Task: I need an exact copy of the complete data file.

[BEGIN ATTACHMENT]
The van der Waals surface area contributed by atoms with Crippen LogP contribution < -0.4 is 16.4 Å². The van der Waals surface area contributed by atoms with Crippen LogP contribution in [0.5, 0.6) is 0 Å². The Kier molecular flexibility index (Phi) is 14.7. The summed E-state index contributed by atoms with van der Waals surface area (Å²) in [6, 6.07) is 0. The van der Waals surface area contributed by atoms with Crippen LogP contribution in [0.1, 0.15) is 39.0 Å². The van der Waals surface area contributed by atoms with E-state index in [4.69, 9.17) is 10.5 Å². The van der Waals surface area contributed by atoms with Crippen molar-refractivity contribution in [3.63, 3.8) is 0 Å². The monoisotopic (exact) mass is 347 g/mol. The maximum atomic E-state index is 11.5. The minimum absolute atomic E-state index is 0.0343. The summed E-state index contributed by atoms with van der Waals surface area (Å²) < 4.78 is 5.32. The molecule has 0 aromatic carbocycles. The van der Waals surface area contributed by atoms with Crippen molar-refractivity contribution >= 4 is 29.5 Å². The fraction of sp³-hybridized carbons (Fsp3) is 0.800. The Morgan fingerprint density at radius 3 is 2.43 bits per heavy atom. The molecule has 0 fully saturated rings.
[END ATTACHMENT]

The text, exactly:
The van der Waals surface area contributed by atoms with Crippen LogP contribution < -0.4 is 16.4 Å². The van der Waals surface area contributed by atoms with Crippen LogP contribution in [0.5, 0.6) is 0 Å². The Kier molecular flexibility index (Phi) is 14.7. The summed E-state index contributed by atoms with van der Waals surface area (Å²) in [6, 6.07) is 0. The van der Waals surface area contributed by atoms with Crippen LogP contribution in [0.1, 0.15) is 39.0 Å². The van der Waals surface area contributed by atoms with E-state index in [4.69, 9.17) is 10.5 Å². The van der Waals surface area contributed by atoms with Crippen molar-refractivity contribution in [3.63, 3.8) is 0 Å². The monoisotopic (exact) mass is 347 g/mol. The maximum atomic E-state index is 11.5. The minimum absolute atomic E-state index is 0.0343. The summed E-state index contributed by atoms with van der Waals surface area (Å²) < 4.78 is 5.32. The molecule has 0 aromatic carbocycles. The van der Waals surface area contributed by atoms with Crippen molar-refractivity contribution >= 4 is 29.5 Å². The fraction of sp³-hybridized carbons (Fsp3) is 0.800. The Morgan fingerprint density at radius 3 is 2.43 bits per heavy atom. The molecule has 0 fully saturated rings.